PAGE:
Can Buzzfeed’s AI Chefbot Save Your Kitchen?

Buzzfeed, the ubiquitous social media aggregator and digital media company, is leaning heavy into the food game. Buzzfeed recently launched “Botatouille,” the first AI-powered culinary companion designed by Tasty – an app and food platform – that promises to revolutionize ingredient-strapped chefs or bolster the Frankensteinian aspirations of improvisational gourmands at home. Botatouille is an AI chefbot (and chatbot) accessible via the Tasty app that can help answer culinary questions such as How do you sous vide?; What recipes can I make using the ingredients in my fridge?; How do I clean hard-to-scrub stains? and more. It can recommend meals within certain budgets, help busy parents prep for the week with one-pot dishes, and foster conversation (and recipe reviews) among its millions of users.

It also bears mentioning that Botatouille is a teal-tinted fox – not a rat – who sports a jaunty toque blanche and a gigantic wooden spoon larger than its body. It is, in other words, totes adorbs and readymade for social media. Which of course it is, just like Tasty and the Buzzfeed slew of platforms and companies above it. 

Capitalizing on the global AI and tech boon largely driven by ChatGPT’s groundbreaking text-generating capabilities, Tasty hopes to fundamentally change meal prep, cooking, and even the shopping experience for its global community of users. If the app can provide the ingredients needed to round out a meal, for instance, it can take the guesswork out of grocery shopping. Or finding recipes. Or wondering how to properly deglaze a cast-iron pan before further kitchen razzle-dazzling.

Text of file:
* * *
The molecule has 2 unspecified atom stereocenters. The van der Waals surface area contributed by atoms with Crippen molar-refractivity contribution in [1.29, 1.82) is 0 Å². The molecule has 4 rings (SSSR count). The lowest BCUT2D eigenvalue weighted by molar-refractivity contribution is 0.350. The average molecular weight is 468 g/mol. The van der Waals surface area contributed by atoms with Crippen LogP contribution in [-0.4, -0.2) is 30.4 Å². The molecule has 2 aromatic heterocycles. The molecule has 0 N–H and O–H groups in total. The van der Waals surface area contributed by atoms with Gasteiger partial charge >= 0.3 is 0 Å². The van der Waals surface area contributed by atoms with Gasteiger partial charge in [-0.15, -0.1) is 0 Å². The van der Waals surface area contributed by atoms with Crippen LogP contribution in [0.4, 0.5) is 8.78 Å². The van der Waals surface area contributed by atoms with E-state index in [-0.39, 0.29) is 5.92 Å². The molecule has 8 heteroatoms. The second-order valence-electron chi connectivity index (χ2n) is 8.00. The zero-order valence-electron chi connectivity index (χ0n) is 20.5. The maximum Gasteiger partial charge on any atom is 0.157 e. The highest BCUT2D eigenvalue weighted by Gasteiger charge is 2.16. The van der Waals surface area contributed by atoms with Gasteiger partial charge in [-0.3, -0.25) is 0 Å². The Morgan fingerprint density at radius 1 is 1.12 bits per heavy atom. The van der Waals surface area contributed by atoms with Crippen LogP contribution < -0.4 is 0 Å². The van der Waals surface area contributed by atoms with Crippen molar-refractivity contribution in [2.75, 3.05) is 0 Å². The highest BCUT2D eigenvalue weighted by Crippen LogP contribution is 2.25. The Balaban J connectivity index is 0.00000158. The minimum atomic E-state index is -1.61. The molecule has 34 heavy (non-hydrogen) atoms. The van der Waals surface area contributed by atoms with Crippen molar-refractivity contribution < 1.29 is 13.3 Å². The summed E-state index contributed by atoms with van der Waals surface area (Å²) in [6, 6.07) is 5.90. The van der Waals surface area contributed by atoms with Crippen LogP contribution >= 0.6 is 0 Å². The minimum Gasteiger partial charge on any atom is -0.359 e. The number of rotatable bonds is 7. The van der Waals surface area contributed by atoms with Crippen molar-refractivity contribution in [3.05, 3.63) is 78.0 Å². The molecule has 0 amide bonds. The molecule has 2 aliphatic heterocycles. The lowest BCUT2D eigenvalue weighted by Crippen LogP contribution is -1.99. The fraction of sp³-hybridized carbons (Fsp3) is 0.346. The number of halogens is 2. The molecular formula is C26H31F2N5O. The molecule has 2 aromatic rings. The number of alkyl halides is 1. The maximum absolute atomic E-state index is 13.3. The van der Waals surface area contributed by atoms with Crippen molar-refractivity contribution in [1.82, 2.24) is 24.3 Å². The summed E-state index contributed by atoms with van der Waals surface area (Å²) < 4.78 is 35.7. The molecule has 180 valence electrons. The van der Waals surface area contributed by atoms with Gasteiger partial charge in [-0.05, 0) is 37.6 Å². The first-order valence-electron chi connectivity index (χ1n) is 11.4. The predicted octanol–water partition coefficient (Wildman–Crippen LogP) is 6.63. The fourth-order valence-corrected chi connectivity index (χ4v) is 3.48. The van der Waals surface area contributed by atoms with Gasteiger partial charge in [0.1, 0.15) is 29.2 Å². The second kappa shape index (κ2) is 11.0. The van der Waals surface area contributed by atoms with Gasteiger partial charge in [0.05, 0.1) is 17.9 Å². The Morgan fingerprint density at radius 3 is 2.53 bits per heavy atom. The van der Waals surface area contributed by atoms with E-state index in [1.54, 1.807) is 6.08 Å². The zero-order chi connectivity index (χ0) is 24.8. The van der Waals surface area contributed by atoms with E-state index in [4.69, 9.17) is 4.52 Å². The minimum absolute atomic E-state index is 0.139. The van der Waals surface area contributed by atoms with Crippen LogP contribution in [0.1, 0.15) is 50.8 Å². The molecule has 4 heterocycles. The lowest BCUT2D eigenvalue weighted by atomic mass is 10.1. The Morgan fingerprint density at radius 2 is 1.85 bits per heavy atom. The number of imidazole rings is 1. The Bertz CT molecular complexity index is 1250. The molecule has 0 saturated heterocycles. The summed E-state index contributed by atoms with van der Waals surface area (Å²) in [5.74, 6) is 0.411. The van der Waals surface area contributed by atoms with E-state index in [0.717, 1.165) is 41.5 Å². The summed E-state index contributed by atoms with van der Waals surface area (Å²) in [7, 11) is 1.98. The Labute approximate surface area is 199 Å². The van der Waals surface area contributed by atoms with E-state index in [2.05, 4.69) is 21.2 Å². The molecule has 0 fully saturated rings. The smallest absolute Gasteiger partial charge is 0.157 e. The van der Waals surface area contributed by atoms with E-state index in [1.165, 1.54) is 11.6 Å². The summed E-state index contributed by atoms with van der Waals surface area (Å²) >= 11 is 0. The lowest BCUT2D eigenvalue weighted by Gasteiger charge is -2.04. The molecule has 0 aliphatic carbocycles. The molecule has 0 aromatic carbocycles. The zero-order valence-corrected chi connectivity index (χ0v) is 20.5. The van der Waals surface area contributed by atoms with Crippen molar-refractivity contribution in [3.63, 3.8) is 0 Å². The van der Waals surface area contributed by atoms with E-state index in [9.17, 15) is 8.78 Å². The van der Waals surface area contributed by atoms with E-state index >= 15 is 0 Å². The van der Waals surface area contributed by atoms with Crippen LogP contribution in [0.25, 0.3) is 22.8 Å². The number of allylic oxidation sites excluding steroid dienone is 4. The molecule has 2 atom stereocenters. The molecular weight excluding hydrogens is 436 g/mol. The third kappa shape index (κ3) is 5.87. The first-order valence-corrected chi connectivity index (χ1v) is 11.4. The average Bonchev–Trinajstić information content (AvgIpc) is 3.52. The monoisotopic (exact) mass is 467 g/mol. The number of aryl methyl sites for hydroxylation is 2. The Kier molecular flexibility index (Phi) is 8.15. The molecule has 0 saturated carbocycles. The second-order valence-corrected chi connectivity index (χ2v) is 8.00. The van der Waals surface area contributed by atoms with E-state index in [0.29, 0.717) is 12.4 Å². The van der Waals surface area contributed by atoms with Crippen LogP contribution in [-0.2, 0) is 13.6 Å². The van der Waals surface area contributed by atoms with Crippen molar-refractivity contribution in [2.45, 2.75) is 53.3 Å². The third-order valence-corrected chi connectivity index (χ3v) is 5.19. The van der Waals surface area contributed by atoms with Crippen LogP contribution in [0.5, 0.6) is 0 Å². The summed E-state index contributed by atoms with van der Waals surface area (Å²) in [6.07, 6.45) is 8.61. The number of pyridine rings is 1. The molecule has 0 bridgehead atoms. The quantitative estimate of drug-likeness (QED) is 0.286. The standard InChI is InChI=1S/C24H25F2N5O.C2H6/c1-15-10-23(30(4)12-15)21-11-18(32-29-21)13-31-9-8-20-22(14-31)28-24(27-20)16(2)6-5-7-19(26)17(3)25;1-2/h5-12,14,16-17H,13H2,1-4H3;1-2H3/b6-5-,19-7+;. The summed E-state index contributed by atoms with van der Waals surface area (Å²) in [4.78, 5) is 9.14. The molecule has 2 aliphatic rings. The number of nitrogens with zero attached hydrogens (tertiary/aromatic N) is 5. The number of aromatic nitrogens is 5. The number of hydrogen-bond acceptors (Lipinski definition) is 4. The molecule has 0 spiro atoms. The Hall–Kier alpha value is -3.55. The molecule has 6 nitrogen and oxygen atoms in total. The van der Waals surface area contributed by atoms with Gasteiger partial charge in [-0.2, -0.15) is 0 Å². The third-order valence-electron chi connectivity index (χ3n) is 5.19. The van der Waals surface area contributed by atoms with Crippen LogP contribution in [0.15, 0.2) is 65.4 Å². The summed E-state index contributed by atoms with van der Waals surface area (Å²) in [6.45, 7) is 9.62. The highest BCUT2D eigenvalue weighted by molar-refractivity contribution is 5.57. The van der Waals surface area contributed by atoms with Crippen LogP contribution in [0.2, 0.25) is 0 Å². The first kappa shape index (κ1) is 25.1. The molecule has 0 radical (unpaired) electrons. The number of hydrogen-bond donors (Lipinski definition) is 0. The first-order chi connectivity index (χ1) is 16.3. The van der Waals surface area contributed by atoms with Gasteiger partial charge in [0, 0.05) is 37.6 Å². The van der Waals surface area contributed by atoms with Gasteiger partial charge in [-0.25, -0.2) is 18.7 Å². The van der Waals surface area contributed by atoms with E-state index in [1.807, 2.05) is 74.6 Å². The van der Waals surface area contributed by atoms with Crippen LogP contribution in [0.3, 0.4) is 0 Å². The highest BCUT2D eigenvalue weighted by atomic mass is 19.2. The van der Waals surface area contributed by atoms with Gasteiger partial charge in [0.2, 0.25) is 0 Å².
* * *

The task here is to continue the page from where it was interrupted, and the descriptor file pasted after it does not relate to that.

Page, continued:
“We developed Botatouille with our audience in mind; bringing together Tasty’s culinary insights and innovative AI technology to help our community navigate every part of the cooking process,” said Tasty General Manager, Hannah Bricker, to Businesswire. “We’re excited to collaborate with our users to continue adapting and improving this AI-powered chefbot based on their feedback — leveraging new technologies to enhance the cooking experience online and in the kitchen.”


Big Data and Billions of Recipes

Tasty enjoys over 1 billion cross-platform views each month and is widely regarded as the most robust and user-generated food community and platform on the internet. According to Buzzfeed internal data available on its website, Buzzfeed apps and properties (Buzzfeed; Tasty; Huffington Post; and First We Feast, the company behind Hot Ones) claim the top spot among time spent among millennials and Gen Z with over 550 million organic followers and 7 in 10 users who make content purchases inspired from its family of brands. That the big cheese of big apps and data is involved with AI recommending food choices and providing budget and grocery tips should not surprise anyone.  

“Looking ahead, we can expect many more AI applications in the food industry,” said Juliet Dreamhunter, an AI & productivity consultant, to The Food Institute. “And as AI becomes increasingly integrated into our homes, AI-driven tech could completely transform our cooking experience.”